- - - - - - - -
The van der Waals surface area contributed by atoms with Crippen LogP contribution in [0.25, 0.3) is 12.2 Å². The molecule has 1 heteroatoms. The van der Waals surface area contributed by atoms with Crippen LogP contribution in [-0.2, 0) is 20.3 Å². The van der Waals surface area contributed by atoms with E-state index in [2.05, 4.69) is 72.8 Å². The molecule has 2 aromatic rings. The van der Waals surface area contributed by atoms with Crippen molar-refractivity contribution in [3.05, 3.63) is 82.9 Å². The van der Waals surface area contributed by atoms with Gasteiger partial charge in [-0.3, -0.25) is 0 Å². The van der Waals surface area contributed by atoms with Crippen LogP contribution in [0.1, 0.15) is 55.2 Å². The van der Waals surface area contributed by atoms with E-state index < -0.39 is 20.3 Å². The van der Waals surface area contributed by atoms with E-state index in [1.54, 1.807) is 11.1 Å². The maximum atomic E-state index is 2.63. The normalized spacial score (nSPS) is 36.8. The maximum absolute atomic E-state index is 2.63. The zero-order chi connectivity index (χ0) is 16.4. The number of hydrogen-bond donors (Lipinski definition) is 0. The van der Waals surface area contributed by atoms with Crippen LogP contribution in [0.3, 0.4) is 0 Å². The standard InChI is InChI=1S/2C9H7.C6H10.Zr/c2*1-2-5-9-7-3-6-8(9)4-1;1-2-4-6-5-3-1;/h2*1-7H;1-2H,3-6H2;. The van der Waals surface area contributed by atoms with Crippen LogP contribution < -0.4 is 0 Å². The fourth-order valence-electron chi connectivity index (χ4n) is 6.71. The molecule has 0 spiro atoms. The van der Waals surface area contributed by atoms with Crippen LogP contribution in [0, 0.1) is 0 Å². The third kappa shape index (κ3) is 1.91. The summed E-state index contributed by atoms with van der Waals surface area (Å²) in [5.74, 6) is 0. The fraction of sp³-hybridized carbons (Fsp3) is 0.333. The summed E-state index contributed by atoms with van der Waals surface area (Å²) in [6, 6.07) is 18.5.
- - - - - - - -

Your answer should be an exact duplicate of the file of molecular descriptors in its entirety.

The van der Waals surface area contributed by atoms with Crippen LogP contribution in [0.25, 0.3) is 12.2 Å². The molecule has 1 heteroatoms. The van der Waals surface area contributed by atoms with Crippen LogP contribution in [-0.2, 0) is 20.3 Å². The van der Waals surface area contributed by atoms with E-state index in [2.05, 4.69) is 72.8 Å². The molecule has 2 aromatic rings. The van der Waals surface area contributed by atoms with Crippen molar-refractivity contribution in [3.05, 3.63) is 82.9 Å². The van der Waals surface area contributed by atoms with Gasteiger partial charge in [-0.3, -0.25) is 0 Å². The van der Waals surface area contributed by atoms with Crippen LogP contribution in [0.1, 0.15) is 55.2 Å². The van der Waals surface area contributed by atoms with E-state index < -0.39 is 20.3 Å². The van der Waals surface area contributed by atoms with E-state index in [1.54, 1.807) is 11.1 Å². The maximum atomic E-state index is 2.63. The normalized spacial score (nSPS) is 36.8. The maximum absolute atomic E-state index is 2.63. The zero-order chi connectivity index (χ0) is 16.4. The number of hydrogen-bond donors (Lipinski definition) is 0. The van der Waals surface area contributed by atoms with Crippen LogP contribution in [0.3, 0.4) is 0 Å². The standard InChI is InChI=1S/2C9H7.C6H10.Zr/c2*1-2-5-9-7-3-6-8(9)4-1;1-2-4-6-5-3-1;/h2*1-7H;1-2H,3-6H2;. The van der Waals surface area contributed by atoms with Crippen LogP contribution < -0.4 is 0 Å². The fourth-order valence-electron chi connectivity index (χ4n) is 6.71. The molecule has 0 spiro atoms. The van der Waals surface area contributed by atoms with Crippen LogP contribution in [0, 0.1) is 0 Å². The third kappa shape index (κ3) is 1.91. The summed E-state index contributed by atoms with van der Waals surface area (Å²) in [5.74, 6) is 0. The fraction of sp³-hybridized carbons (Fsp3) is 0.333. The summed E-state index contributed by atoms with van der Waals surface area (Å²) in [6, 6.07) is 18.5.